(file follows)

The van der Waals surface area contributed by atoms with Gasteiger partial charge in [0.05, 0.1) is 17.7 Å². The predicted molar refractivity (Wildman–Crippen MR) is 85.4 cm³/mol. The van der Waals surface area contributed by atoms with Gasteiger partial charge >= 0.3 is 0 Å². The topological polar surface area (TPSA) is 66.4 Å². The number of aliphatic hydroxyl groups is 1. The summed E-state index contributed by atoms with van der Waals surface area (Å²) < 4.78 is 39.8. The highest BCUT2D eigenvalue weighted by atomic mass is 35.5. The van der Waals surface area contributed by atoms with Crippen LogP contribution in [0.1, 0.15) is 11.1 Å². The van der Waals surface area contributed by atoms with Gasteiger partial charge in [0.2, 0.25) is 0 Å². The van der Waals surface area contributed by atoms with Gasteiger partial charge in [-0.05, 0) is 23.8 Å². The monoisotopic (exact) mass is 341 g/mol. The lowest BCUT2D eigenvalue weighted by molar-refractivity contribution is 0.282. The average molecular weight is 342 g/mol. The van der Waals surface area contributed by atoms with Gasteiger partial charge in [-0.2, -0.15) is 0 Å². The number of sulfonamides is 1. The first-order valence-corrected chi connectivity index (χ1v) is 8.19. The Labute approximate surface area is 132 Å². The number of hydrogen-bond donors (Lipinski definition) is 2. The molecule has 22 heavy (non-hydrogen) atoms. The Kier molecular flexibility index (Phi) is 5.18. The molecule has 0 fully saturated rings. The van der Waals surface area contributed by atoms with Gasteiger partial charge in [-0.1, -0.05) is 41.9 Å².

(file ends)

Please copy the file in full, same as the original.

The van der Waals surface area contributed by atoms with Gasteiger partial charge in [0.05, 0.1) is 17.7 Å². The predicted molar refractivity (Wildman–Crippen MR) is 85.4 cm³/mol. The van der Waals surface area contributed by atoms with Gasteiger partial charge >= 0.3 is 0 Å². The topological polar surface area (TPSA) is 66.4 Å². The number of aliphatic hydroxyl groups is 1. The summed E-state index contributed by atoms with van der Waals surface area (Å²) < 4.78 is 39.8. The highest BCUT2D eigenvalue weighted by atomic mass is 35.5. The van der Waals surface area contributed by atoms with Crippen LogP contribution in [0.1, 0.15) is 11.1 Å². The van der Waals surface area contributed by atoms with Gasteiger partial charge in [0.2, 0.25) is 0 Å². The van der Waals surface area contributed by atoms with Gasteiger partial charge in [-0.05, 0) is 23.8 Å². The monoisotopic (exact) mass is 341 g/mol. The lowest BCUT2D eigenvalue weighted by molar-refractivity contribution is 0.282. The average molecular weight is 342 g/mol. The van der Waals surface area contributed by atoms with Gasteiger partial charge in [-0.2, -0.15) is 0 Å². The number of sulfonamides is 1. The first-order valence-corrected chi connectivity index (χ1v) is 8.19. The Labute approximate surface area is 132 Å². The number of hydrogen-bond donors (Lipinski definition) is 2. The molecule has 22 heavy (non-hydrogen) atoms. The Kier molecular flexibility index (Phi) is 5.18. The molecule has 0 fully saturated rings. The van der Waals surface area contributed by atoms with Gasteiger partial charge in [-0.1, -0.05) is 41.9 Å².